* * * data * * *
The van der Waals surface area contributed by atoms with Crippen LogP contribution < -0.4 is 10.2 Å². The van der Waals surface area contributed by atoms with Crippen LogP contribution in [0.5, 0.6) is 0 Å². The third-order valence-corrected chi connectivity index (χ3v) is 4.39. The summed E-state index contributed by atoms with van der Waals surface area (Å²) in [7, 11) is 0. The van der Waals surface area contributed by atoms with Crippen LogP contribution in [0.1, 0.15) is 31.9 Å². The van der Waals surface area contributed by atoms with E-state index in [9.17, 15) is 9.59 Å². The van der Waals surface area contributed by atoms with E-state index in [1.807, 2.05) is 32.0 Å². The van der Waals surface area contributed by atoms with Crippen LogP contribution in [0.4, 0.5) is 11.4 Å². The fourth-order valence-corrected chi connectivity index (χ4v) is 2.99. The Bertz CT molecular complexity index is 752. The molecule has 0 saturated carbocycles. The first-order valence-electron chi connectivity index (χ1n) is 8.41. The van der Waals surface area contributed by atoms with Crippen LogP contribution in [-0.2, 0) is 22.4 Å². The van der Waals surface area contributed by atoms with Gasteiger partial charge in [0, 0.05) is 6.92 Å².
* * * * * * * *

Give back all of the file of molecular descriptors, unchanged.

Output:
The van der Waals surface area contributed by atoms with Crippen LogP contribution < -0.4 is 10.2 Å². The van der Waals surface area contributed by atoms with Crippen LogP contribution in [0.5, 0.6) is 0 Å². The third-order valence-corrected chi connectivity index (χ3v) is 4.39. The summed E-state index contributed by atoms with van der Waals surface area (Å²) in [7, 11) is 0. The van der Waals surface area contributed by atoms with Crippen LogP contribution in [0.1, 0.15) is 31.9 Å². The van der Waals surface area contributed by atoms with E-state index in [9.17, 15) is 9.59 Å². The van der Waals surface area contributed by atoms with E-state index in [1.807, 2.05) is 32.0 Å². The van der Waals surface area contributed by atoms with Crippen LogP contribution in [0.4, 0.5) is 11.4 Å². The fourth-order valence-corrected chi connectivity index (χ4v) is 2.99. The Bertz CT molecular complexity index is 752. The molecule has 0 saturated carbocycles. The first-order valence-electron chi connectivity index (χ1n) is 8.41. The van der Waals surface area contributed by atoms with Crippen LogP contribution in [-0.2, 0) is 22.4 Å². The van der Waals surface area contributed by atoms with Gasteiger partial charge in [0, 0.05) is 6.92 Å².